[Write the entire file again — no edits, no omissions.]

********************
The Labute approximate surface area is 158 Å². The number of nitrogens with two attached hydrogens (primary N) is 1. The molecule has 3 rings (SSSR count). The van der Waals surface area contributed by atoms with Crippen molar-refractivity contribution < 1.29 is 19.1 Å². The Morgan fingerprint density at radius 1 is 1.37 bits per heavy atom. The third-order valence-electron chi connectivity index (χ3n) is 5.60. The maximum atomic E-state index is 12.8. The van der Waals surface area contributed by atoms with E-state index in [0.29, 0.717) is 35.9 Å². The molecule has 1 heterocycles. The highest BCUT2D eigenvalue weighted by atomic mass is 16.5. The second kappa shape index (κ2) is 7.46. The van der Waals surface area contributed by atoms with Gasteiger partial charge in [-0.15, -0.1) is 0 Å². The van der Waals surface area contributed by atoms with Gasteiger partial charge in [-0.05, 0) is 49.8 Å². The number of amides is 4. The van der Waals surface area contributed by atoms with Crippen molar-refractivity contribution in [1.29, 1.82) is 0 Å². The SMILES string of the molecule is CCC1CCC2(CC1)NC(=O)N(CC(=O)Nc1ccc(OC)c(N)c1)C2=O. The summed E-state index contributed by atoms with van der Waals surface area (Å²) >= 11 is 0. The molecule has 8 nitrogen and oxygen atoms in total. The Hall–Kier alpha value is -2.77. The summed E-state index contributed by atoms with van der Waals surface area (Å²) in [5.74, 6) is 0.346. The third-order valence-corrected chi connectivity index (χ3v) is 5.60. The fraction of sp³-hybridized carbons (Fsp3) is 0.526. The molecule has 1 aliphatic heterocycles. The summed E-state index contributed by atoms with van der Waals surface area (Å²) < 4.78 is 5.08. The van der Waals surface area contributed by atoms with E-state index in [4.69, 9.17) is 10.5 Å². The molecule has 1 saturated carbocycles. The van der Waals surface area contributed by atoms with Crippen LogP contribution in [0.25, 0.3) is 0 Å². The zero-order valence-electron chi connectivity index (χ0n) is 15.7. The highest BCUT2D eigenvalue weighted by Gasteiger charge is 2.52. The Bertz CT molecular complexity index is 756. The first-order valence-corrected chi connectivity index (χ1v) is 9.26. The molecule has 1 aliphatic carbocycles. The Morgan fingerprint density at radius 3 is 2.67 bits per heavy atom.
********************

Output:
The Labute approximate surface area is 158 Å². The number of nitrogens with two attached hydrogens (primary N) is 1. The molecule has 3 rings (SSSR count). The van der Waals surface area contributed by atoms with Crippen molar-refractivity contribution < 1.29 is 19.1 Å². The Morgan fingerprint density at radius 1 is 1.37 bits per heavy atom. The third-order valence-electron chi connectivity index (χ3n) is 5.60. The maximum atomic E-state index is 12.8. The van der Waals surface area contributed by atoms with E-state index in [0.29, 0.717) is 35.9 Å². The molecule has 1 heterocycles. The highest BCUT2D eigenvalue weighted by atomic mass is 16.5. The second kappa shape index (κ2) is 7.46. The van der Waals surface area contributed by atoms with Gasteiger partial charge in [-0.15, -0.1) is 0 Å². The van der Waals surface area contributed by atoms with Gasteiger partial charge in [-0.05, 0) is 49.8 Å². The number of amides is 4. The van der Waals surface area contributed by atoms with Crippen molar-refractivity contribution in [1.29, 1.82) is 0 Å². The SMILES string of the molecule is CCC1CCC2(CC1)NC(=O)N(CC(=O)Nc1ccc(OC)c(N)c1)C2=O. The summed E-state index contributed by atoms with van der Waals surface area (Å²) >= 11 is 0. The molecule has 8 nitrogen and oxygen atoms in total. The Hall–Kier alpha value is -2.77. The summed E-state index contributed by atoms with van der Waals surface area (Å²) in [5.74, 6) is 0.346. The third-order valence-corrected chi connectivity index (χ3v) is 5.60. The fraction of sp³-hybridized carbons (Fsp3) is 0.526. The molecule has 1 aliphatic heterocycles. The summed E-state index contributed by atoms with van der Waals surface area (Å²) < 4.78 is 5.08. The van der Waals surface area contributed by atoms with E-state index in [4.69, 9.17) is 10.5 Å². The molecule has 1 saturated carbocycles. The van der Waals surface area contributed by atoms with Crippen LogP contribution in [0.25, 0.3) is 0 Å². The zero-order valence-electron chi connectivity index (χ0n) is 15.7. The highest BCUT2D eigenvalue weighted by Gasteiger charge is 2.52. The Bertz CT molecular complexity index is 756. The first-order valence-corrected chi connectivity index (χ1v) is 9.26. The molecule has 1 aliphatic carbocycles. The Morgan fingerprint density at radius 3 is 2.67 bits per heavy atom.